Friday education news includes Mayor Emanuel pushing on the 180-day calendar for next year, as well as a $7B plan to rebuild city infrastructure -- and the arrival of the new evaluation system by CPS. Oh, and another 50/100 percent graduation rate announcement from Urban Prep.
LONGER DAY AND YEAR
Mayor on axing Columbus, Pulaski holidays: ‘I want ’em in school’ Sun Times: Mayor Rahm Emanuel said Thursday he’s “very sensitive” to those who considered the Columbus Day and Pulaski Day school holidays a source of ethnic pride, but argued that lengthening the school year is more important. “There’s pride in having your kids have enough school days,” Emanuel said.
Longer school day: Why there should be no exceptions Tribune (editorial): CPS should make every effort to find money for teachers, who will work longer, and for additional staff and materials where warranted. But everyone has to recognize the dire financial situation the school system faces. This classroom time has to be created, with or without a big financial incentive. And it has to be created at every school. Within that, sure, grant as much flexibility as possible in how to use the time.
Emanuel pushing $7.3 billion plan to rebuild Chicago’s infrastructure Sun Times: Mayor Rahm Emanuel on Thursday urged major airlines squeezed by skyrocketing fuel prices to come to the table a year early and negotiate a fourth new runway at O’Hare Airport as part of a $7.3 billion plan to rebuild Chicago’s infrastructure and create 30,000 jobs over the next three years.
Chicago, short of money, turns to private sector Reuters: Chicago Mayor Rahm Emanuel, facing budget cuts from the debt-ridden state of Illinois and the federal government, turned to the private sector on Thursday to finance $7.2 billion in rebuilding of the city's aging subways, sewers and schools. Emanuel, who laid off hundreds of workers in his first year in office to close a $636 million gap in the city's $6.3 billion budget ...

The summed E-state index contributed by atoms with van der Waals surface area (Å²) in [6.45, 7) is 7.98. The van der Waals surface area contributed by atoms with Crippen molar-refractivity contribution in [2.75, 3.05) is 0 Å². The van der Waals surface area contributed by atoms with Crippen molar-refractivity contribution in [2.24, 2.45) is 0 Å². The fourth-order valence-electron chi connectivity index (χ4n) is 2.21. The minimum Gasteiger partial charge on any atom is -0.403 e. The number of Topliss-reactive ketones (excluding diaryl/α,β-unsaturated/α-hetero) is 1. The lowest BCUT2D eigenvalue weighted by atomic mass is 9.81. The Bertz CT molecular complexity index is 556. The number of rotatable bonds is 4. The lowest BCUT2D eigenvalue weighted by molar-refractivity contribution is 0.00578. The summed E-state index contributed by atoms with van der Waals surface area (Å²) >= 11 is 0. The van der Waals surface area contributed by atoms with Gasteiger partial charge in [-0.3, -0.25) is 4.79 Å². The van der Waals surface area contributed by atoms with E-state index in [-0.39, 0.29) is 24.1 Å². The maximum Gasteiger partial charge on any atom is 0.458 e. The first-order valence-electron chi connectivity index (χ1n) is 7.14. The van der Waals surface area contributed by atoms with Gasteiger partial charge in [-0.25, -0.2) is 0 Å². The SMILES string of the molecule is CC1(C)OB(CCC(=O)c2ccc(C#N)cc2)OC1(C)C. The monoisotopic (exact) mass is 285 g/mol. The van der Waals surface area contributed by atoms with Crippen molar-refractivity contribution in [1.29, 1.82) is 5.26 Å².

CPS to announce new teacher evaluations, says union Catalyst: Because legally mandated negotiations between the union and the district had been going on since December- well past the minimum 90-day period specified in state law - the district is now free to implement the evaluation procedures it most recently discussed with the union.
City officials plan to tie teacher ratings to student test scores Sun Times: Talks on a dramatic overhaul of the way Chicago public school teachers are evaluated ended Thursday with district officials forging forward without teacher union approval on a plan that would tie the ratings of thousands of teachers in part to student test scores.
A principal gives thumbs-up to Danielson framework Lauren Norwood (in Catalyst): Does Danielson improve all teacher practice? Of course not, as no method does. However, in cases where teacher practice does not improve, the administrator along with the teacher is able to see clear concise evidence of plans made and support given to assist the teacher before other measures are taken.
Urban prep boasts another perfect college acceptance year Tribune: Urban Prep officials acknowledge that this year's senior class of 85 was almost twice that size when the boys started out as freshmen. A rigorous alumni department brings students in over the summer to familiarize them with the challenges ahead and continues to contact graduates twice a month by phone, email or on Facebook.